Bucharest: Historical Perspectives of the Romanian Capital
To mark the occasion of the fifteenth International Congress of Historical Sciences, being held in Bucharest from 9th-15th of this month, we present a portrait of the Romanian capital.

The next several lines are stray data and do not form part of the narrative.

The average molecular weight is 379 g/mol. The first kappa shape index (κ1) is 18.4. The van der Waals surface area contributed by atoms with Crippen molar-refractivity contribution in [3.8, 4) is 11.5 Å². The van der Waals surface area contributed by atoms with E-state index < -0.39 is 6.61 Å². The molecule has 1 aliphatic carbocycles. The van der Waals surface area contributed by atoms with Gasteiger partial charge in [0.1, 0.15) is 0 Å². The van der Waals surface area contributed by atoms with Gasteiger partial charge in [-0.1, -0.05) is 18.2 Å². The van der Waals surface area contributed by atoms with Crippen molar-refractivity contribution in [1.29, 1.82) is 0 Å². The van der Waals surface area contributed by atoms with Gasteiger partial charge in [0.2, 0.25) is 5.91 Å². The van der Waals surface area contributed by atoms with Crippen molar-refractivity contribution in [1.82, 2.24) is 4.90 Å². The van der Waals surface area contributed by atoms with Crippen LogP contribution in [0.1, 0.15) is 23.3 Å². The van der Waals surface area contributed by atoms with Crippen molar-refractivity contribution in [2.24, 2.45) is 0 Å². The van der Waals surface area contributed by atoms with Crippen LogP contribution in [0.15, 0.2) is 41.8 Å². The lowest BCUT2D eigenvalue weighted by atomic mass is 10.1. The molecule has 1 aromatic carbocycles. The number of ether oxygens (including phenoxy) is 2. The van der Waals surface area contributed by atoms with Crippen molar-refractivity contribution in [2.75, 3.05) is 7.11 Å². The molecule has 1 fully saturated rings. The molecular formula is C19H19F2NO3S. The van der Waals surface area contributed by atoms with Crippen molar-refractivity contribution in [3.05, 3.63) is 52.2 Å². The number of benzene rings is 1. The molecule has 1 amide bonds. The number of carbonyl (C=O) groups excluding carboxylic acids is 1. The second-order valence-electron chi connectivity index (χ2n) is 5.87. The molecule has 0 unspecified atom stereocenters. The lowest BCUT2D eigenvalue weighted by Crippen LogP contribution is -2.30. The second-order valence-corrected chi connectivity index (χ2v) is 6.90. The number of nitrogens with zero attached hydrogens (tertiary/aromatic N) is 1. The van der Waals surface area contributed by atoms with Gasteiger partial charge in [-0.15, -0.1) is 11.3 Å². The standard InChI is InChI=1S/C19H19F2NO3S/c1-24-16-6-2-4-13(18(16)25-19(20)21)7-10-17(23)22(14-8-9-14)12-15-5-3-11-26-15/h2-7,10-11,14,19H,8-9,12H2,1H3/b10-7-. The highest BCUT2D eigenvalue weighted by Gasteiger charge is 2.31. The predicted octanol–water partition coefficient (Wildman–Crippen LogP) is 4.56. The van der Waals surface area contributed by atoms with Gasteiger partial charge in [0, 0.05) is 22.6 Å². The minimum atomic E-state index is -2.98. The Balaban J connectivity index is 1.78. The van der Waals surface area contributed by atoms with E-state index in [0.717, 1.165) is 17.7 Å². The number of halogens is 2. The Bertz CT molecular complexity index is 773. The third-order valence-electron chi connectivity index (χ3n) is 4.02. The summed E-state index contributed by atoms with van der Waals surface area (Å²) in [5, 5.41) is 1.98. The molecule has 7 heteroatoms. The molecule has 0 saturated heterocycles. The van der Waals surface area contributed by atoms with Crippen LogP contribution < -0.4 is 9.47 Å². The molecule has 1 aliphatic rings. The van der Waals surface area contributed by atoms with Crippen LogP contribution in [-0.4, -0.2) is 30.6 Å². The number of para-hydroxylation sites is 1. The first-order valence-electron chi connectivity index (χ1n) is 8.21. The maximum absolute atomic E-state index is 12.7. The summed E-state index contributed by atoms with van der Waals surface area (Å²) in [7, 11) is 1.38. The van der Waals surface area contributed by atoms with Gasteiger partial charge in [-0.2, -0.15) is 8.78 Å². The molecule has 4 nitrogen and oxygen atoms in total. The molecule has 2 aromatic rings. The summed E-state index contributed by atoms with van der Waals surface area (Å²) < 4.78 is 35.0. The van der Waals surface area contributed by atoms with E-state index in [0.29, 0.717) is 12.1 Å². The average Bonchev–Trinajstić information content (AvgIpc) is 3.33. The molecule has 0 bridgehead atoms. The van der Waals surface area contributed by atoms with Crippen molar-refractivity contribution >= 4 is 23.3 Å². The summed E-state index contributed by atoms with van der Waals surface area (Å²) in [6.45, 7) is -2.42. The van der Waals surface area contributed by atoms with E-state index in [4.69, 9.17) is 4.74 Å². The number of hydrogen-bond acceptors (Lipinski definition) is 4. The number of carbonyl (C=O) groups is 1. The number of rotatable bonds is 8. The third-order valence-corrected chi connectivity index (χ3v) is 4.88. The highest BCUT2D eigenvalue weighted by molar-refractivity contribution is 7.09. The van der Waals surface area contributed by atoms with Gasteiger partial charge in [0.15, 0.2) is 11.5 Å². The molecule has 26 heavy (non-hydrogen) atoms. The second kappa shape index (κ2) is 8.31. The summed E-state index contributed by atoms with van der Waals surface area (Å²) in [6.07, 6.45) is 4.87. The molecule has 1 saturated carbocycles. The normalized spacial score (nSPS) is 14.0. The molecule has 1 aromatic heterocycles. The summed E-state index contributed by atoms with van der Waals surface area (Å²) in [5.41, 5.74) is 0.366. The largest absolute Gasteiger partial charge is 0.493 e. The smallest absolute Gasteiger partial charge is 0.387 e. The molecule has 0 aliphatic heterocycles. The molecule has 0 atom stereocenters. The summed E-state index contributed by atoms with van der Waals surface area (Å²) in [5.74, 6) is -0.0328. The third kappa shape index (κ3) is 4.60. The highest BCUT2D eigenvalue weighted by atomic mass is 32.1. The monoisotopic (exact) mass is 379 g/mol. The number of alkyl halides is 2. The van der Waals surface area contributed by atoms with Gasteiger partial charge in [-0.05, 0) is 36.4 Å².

Bucharest – Bucuresti in Romanian – is one of the great cities of the Balkans with a population in 1978 of 1.99 million, including the suburban communes. Only Athens (2.08 million) and Istanbul (3.86 million) are larger. If Communist eastern Europe is the context, then Bucharest remains in third position behind Warsaw and Budapest, both with 2.08 million. The city continues to grow rapidly with a threefold expansion since 1930 when a census figure of 640,000 was returned. Any visitor will be impressed by its very modern centre, substantially rebuilt since the disastrous earthquake of 1977, and by the pace of new development on the housing estates and industrial complexes around its periphery. The key to this expansion lies in the growth of manufacturing and services in a country whose economy has been dominated by agriculture, but it should also be remembered that Romania is a highly centralised state and that over the last 100 years or so Bucharest has been recognised as the capital of a country that has substantially increased in area.